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Wednesday, 27 November 2013

Myth Busters: Bible edition

   I find it quite remarkable that although we in the English-speaking world have had the Bible in the common speech for over 400 years and have so many copies of it in circulation yet so many myths about it continue to persist.  In my Kindergarten class at a Christian school I also find myself debunking misconceptions and correcting details that my students have picked up.  Here are just a few examples so that you will understand where I am coming from:
  • Adam and Eve’s forbidden fruit is never specified to be an apple.  This persistent myth comes John Milton’s epic poem “Paradise Lost.”
  • Almost every illustration of Noah’s ark in children’s books makes it look like a puny vessel with giraffe heads sticking out of the top.  The figures given in Genesis (measured in cubits but with metric or imperial equivalents in the footnotes) indicate that this massive triple decked boat may not have looked much like our modern idea of a ship.
  • The Magi or “wise men” were not kings.  A Christmas song is to blame here.  And although they appear in Nativity scenes, it is almost certain that they arrived weeks or even months after Jesus’ birthday.
   Some readers may wonder why this is such a big deal to me.  If we have the Bible, we ought to read and know what it says.  There are many languages and cultures without access to this sacred text, so how can we justify being sloppy with it?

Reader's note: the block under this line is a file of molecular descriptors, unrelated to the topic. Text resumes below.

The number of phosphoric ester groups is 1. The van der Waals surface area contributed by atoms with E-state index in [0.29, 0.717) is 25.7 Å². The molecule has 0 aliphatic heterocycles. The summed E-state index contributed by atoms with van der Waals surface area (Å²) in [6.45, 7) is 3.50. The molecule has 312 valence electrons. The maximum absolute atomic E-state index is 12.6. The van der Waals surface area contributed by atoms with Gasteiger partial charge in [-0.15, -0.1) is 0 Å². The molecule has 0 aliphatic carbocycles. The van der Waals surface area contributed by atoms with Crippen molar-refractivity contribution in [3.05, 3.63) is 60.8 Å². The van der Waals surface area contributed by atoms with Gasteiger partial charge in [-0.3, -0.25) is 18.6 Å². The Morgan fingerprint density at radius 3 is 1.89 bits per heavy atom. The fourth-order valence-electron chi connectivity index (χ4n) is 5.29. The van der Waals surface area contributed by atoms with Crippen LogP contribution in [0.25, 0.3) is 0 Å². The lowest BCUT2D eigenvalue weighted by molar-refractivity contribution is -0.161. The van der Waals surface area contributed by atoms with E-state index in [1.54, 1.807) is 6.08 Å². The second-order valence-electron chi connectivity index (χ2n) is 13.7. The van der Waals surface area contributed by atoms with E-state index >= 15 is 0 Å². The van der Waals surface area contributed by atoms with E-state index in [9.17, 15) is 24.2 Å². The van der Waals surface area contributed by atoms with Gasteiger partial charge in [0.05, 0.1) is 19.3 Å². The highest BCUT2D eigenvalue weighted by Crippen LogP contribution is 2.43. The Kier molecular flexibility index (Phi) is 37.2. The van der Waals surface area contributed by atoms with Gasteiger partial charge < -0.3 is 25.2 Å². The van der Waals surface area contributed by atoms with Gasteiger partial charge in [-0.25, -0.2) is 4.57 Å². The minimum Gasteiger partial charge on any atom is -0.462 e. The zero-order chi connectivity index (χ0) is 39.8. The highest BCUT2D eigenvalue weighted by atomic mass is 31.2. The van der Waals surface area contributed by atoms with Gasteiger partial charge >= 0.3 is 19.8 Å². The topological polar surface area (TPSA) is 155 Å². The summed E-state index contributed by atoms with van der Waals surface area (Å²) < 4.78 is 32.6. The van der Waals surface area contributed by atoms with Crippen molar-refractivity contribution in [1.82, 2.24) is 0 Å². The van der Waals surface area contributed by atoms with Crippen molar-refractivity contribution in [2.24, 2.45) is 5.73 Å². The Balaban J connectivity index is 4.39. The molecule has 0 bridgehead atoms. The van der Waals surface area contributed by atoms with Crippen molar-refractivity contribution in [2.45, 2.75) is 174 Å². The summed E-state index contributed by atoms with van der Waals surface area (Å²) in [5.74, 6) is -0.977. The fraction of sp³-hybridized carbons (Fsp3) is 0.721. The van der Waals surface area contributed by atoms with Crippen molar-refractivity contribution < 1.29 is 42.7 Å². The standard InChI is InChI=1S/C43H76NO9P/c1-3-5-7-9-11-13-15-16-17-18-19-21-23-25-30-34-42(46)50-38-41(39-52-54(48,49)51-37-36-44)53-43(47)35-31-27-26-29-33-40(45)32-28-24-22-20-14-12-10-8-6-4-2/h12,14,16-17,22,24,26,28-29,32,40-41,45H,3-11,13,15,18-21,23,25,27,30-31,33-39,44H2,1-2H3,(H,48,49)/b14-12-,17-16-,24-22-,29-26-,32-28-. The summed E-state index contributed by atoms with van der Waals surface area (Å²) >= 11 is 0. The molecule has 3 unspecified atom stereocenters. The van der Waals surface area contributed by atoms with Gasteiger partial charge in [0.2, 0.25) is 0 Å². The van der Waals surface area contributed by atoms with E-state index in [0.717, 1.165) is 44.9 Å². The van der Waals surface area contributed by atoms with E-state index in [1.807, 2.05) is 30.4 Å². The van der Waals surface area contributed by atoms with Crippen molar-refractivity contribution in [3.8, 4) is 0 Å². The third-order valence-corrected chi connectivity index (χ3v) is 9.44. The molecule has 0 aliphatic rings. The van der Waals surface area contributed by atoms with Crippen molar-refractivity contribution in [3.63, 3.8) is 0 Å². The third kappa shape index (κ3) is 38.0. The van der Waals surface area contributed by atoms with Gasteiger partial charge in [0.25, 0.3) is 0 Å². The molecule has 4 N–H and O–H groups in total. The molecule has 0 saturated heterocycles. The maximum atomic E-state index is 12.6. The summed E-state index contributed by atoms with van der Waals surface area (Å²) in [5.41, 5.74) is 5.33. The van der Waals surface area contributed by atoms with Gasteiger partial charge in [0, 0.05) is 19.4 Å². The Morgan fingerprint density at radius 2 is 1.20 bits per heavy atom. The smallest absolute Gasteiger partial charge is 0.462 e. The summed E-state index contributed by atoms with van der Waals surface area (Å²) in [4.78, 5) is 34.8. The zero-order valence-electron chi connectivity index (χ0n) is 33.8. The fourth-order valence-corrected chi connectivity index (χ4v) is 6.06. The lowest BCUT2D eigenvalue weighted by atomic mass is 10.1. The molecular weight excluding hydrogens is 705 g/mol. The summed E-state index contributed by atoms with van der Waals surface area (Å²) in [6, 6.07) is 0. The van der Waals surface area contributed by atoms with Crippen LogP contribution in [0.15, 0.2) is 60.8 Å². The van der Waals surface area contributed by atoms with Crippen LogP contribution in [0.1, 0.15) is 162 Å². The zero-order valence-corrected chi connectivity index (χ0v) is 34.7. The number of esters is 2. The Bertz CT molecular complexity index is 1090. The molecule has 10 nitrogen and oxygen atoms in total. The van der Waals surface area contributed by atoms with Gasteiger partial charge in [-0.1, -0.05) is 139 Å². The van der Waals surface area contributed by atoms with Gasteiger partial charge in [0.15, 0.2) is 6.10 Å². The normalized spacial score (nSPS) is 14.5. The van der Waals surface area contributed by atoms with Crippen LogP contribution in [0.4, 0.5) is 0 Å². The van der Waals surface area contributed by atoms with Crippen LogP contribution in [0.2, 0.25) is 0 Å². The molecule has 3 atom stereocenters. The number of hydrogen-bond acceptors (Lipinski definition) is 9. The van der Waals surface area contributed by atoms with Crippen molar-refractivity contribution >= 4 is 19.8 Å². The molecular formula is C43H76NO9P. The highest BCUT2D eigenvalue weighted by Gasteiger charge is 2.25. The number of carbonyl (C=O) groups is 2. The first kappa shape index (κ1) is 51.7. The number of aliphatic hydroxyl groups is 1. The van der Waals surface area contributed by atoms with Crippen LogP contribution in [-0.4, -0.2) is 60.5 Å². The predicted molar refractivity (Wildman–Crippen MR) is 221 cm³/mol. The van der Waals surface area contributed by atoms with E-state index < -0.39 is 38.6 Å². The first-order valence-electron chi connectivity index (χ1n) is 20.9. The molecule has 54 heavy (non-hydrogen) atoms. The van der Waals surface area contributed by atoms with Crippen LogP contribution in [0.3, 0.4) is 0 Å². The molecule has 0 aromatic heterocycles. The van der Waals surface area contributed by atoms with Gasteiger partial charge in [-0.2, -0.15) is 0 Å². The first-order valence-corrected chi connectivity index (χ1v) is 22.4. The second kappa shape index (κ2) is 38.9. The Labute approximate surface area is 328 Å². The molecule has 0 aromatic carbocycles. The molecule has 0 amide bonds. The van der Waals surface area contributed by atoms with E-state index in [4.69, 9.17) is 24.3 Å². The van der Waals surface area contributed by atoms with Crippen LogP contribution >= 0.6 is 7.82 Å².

A related concern I have is about video versions of the Bible made for children.  Since these youngsters do not have the biblical narrative internalized yet, they are easily deceived into thinking, “It happened this way because I saw it in the movie.”  Film makers, who try to jazz up the stories by adding chocolate bunnies, sheep that tip over and nicknames for biblical characters, actually do a disservice to biblical literacy for the youngest viewers.  While older children and adults can understand the divergence from the main story line, four and five-year-olds cannot.
   Sharing Bible stories accurately is a responsibility I take seriously.  I don’t want to add to mythology!


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